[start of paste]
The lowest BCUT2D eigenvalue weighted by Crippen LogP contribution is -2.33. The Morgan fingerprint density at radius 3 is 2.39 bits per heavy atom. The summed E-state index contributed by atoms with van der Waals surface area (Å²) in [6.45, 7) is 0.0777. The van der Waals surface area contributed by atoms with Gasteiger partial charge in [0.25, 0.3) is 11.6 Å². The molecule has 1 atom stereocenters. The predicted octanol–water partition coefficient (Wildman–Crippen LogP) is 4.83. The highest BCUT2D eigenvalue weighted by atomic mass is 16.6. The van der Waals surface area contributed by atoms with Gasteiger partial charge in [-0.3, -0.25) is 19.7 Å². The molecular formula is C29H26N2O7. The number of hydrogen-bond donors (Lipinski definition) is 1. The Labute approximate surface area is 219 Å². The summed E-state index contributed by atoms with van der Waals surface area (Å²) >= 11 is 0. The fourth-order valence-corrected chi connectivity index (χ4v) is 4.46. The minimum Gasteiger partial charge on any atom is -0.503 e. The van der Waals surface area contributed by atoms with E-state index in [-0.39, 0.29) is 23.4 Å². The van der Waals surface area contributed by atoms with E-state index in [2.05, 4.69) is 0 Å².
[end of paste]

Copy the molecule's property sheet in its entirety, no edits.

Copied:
The lowest BCUT2D eigenvalue weighted by Crippen LogP contribution is -2.33. The Morgan fingerprint density at radius 3 is 2.39 bits per heavy atom. The summed E-state index contributed by atoms with van der Waals surface area (Å²) in [6.45, 7) is 0.0777. The van der Waals surface area contributed by atoms with Gasteiger partial charge in [0.25, 0.3) is 11.6 Å². The molecule has 1 atom stereocenters. The predicted octanol–water partition coefficient (Wildman–Crippen LogP) is 4.83. The highest BCUT2D eigenvalue weighted by atomic mass is 16.6. The van der Waals surface area contributed by atoms with Gasteiger partial charge in [-0.3, -0.25) is 19.7 Å². The molecular formula is C29H26N2O7. The number of hydrogen-bond donors (Lipinski definition) is 1. The Labute approximate surface area is 219 Å². The summed E-state index contributed by atoms with van der Waals surface area (Å²) >= 11 is 0. The fourth-order valence-corrected chi connectivity index (χ4v) is 4.46. The minimum Gasteiger partial charge on any atom is -0.503 e. The van der Waals surface area contributed by atoms with E-state index in [-0.39, 0.29) is 23.4 Å². The van der Waals surface area contributed by atoms with E-state index in [2.05, 4.69) is 0 Å².